AI unicorn Anthropic releases Claude 3, a model it claims can beat OpenAI’s best


In an interview, founders Dario and Daniela Amodei told Forbes that Anthropic’s new enterprise-focused model, released Monday, outperforms rivals GPT-4 and Google’s Gemini 1.0 Ultra.
Cofounders and siblings Dario Amodei and Daniela Amodei say Claude 3’s release is another sign that “Anthropic is more of an enterprise company than a consumer company.” ANTHROPIC

Anthropic today announced a new series of large language models that the artificial intelligence company claims are the world’s most intelligent to date, outperforming rival offerings from OpenAI and Google.

Called Claude 3, Anthropic’s new model “family” comes in three versions — Opus, Sonnet and Haiku — that vary by performance and price.

Opus, the most powerful and most expensive version to run, outperformed OpenAI’s GPT-4 and Google’s Gemini 1.0 Ultra across a series of benchmarks that measure intelligence, the company said.

It and Sonnet, the mid-tier offering, were made available Monday, while Haiku will be released at a later announced date.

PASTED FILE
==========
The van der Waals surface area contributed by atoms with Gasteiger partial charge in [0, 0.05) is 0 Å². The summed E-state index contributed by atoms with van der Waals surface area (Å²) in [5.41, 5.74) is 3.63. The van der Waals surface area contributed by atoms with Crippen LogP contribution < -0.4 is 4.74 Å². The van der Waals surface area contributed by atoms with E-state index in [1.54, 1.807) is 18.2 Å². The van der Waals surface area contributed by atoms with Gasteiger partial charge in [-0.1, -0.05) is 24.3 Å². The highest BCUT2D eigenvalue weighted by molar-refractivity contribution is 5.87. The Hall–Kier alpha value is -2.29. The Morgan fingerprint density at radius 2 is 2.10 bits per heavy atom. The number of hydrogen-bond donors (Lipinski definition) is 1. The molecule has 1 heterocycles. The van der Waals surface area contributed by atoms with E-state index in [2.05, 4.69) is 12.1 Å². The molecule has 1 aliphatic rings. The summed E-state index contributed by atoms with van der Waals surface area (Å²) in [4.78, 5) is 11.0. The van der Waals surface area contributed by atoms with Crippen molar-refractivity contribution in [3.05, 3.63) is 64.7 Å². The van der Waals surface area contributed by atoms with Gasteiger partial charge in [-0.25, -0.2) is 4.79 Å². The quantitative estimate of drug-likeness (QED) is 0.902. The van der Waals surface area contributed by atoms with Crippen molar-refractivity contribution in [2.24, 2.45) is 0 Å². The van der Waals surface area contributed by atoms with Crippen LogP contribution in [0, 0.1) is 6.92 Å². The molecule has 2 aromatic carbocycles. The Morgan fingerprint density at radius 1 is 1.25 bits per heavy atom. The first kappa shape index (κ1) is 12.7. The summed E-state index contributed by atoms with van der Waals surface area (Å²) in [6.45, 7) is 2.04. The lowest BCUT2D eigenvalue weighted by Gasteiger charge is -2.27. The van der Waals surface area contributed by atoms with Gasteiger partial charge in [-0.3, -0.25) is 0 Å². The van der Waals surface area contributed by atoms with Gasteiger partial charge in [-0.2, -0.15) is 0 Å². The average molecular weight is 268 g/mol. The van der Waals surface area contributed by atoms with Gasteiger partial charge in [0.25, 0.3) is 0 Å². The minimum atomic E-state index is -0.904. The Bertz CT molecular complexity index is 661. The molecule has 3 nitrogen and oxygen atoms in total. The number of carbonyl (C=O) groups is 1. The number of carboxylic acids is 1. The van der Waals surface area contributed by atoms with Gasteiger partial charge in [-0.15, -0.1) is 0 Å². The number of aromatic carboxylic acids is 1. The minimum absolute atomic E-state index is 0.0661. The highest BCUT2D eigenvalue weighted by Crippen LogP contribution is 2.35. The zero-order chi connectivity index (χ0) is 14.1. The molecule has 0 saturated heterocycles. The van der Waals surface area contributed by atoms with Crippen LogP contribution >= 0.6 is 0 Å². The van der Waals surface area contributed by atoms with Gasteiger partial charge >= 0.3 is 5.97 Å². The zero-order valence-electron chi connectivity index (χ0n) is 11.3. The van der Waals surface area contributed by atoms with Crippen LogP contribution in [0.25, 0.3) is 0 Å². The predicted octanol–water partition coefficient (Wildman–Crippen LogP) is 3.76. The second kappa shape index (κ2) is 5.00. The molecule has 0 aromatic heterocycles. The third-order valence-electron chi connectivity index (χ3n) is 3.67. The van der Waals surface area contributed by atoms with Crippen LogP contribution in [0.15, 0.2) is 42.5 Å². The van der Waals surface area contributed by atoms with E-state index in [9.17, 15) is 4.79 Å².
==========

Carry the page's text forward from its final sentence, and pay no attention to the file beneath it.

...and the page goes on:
In an interview, cofounder and CEO Dario Amodei said the model family was designed with different business use cases in mind. “Claude 3 Opus is, at least according to the evaluations, in many respects the best-performing model in the world across a range of tasks,” he added.


On a number of popular test subjects including undergraduate level general knowledge (MMLU), grade school math (GSM8K), computer code (HumanEval) and question-and-answers knowledge (ARC-Challenge), Claude 3 Opus outperformed OpenAI’s GPT-4 and Google’s Gemini 1.0 Ultra, per benchmarks the company shared.

On the general-knowledge benchmark, Claude 3 Opus also outperformed Mistral Large, the top-line released model from open-source AI unicorn Mistral, released last week.

The version of Claude 3 that most users will see, however, Claude 3 Sonnet, performed more on par with GPT-4: ahead on some benchmarks, behind on others.

And Amodei conceded that Anthropic’s benchmarks did not factor in recent updates from OpenAI and Google (GPT-4 Turbo and Gemini 1.5 Pro) as their peers have not yet published corresponding test evaluations.

“I would be surprised if we did not perform competitively,” he said.